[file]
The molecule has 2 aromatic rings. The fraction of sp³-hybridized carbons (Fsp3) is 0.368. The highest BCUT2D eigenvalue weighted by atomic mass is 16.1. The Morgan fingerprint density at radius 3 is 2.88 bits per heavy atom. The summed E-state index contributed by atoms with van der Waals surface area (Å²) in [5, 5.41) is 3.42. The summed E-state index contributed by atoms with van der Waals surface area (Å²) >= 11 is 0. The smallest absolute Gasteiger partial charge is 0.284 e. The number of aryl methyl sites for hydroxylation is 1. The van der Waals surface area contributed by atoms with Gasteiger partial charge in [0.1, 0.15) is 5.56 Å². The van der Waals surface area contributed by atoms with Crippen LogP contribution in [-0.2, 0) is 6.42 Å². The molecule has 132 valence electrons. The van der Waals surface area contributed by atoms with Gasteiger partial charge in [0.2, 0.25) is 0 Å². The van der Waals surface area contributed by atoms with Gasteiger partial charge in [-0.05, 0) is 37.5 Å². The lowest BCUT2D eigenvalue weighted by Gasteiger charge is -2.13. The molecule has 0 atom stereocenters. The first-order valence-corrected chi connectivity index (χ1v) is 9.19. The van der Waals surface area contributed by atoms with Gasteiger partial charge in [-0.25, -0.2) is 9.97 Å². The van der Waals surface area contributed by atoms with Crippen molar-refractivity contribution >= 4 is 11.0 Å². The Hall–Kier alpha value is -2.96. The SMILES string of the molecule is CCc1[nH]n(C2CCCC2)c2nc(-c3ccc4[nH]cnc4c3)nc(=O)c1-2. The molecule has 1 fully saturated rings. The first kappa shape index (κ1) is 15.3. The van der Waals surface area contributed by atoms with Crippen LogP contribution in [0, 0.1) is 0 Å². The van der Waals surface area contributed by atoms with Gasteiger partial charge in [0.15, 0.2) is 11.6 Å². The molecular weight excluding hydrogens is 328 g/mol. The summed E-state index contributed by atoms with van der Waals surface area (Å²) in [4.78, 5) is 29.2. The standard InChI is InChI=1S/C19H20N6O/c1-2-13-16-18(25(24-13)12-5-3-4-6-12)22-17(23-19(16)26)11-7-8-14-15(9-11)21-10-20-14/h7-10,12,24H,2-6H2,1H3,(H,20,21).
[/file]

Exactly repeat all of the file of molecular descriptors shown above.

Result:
The molecule has 2 aromatic rings. The fraction of sp³-hybridized carbons (Fsp3) is 0.368. The highest BCUT2D eigenvalue weighted by atomic mass is 16.1. The Morgan fingerprint density at radius 3 is 2.88 bits per heavy atom. The summed E-state index contributed by atoms with van der Waals surface area (Å²) in [5, 5.41) is 3.42. The summed E-state index contributed by atoms with van der Waals surface area (Å²) >= 11 is 0. The smallest absolute Gasteiger partial charge is 0.284 e. The number of aryl methyl sites for hydroxylation is 1. The van der Waals surface area contributed by atoms with Gasteiger partial charge in [0.1, 0.15) is 5.56 Å². The van der Waals surface area contributed by atoms with Crippen LogP contribution in [-0.2, 0) is 6.42 Å². The molecule has 132 valence electrons. The van der Waals surface area contributed by atoms with Gasteiger partial charge in [0.2, 0.25) is 0 Å². The van der Waals surface area contributed by atoms with Gasteiger partial charge in [-0.05, 0) is 37.5 Å². The lowest BCUT2D eigenvalue weighted by Gasteiger charge is -2.13. The molecule has 0 atom stereocenters. The first-order valence-corrected chi connectivity index (χ1v) is 9.19. The van der Waals surface area contributed by atoms with Gasteiger partial charge in [-0.25, -0.2) is 9.97 Å². The van der Waals surface area contributed by atoms with Crippen molar-refractivity contribution >= 4 is 11.0 Å². The Hall–Kier alpha value is -2.96. The SMILES string of the molecule is CCc1[nH]n(C2CCCC2)c2nc(-c3ccc4[nH]cnc4c3)nc(=O)c1-2. The molecule has 1 fully saturated rings. The first kappa shape index (κ1) is 15.3. The van der Waals surface area contributed by atoms with Crippen LogP contribution in [0, 0.1) is 0 Å². The van der Waals surface area contributed by atoms with Gasteiger partial charge in [0.15, 0.2) is 11.6 Å². The molecular weight excluding hydrogens is 328 g/mol. The summed E-state index contributed by atoms with van der Waals surface area (Å²) in [4.78, 5) is 29.2. The standard InChI is InChI=1S/C19H20N6O/c1-2-13-16-18(25(24-13)12-5-3-4-6-12)22-17(23-19(16)26)11-7-8-14-15(9-11)21-10-20-14/h7-10,12,24H,2-6H2,1H3,(H,20,21).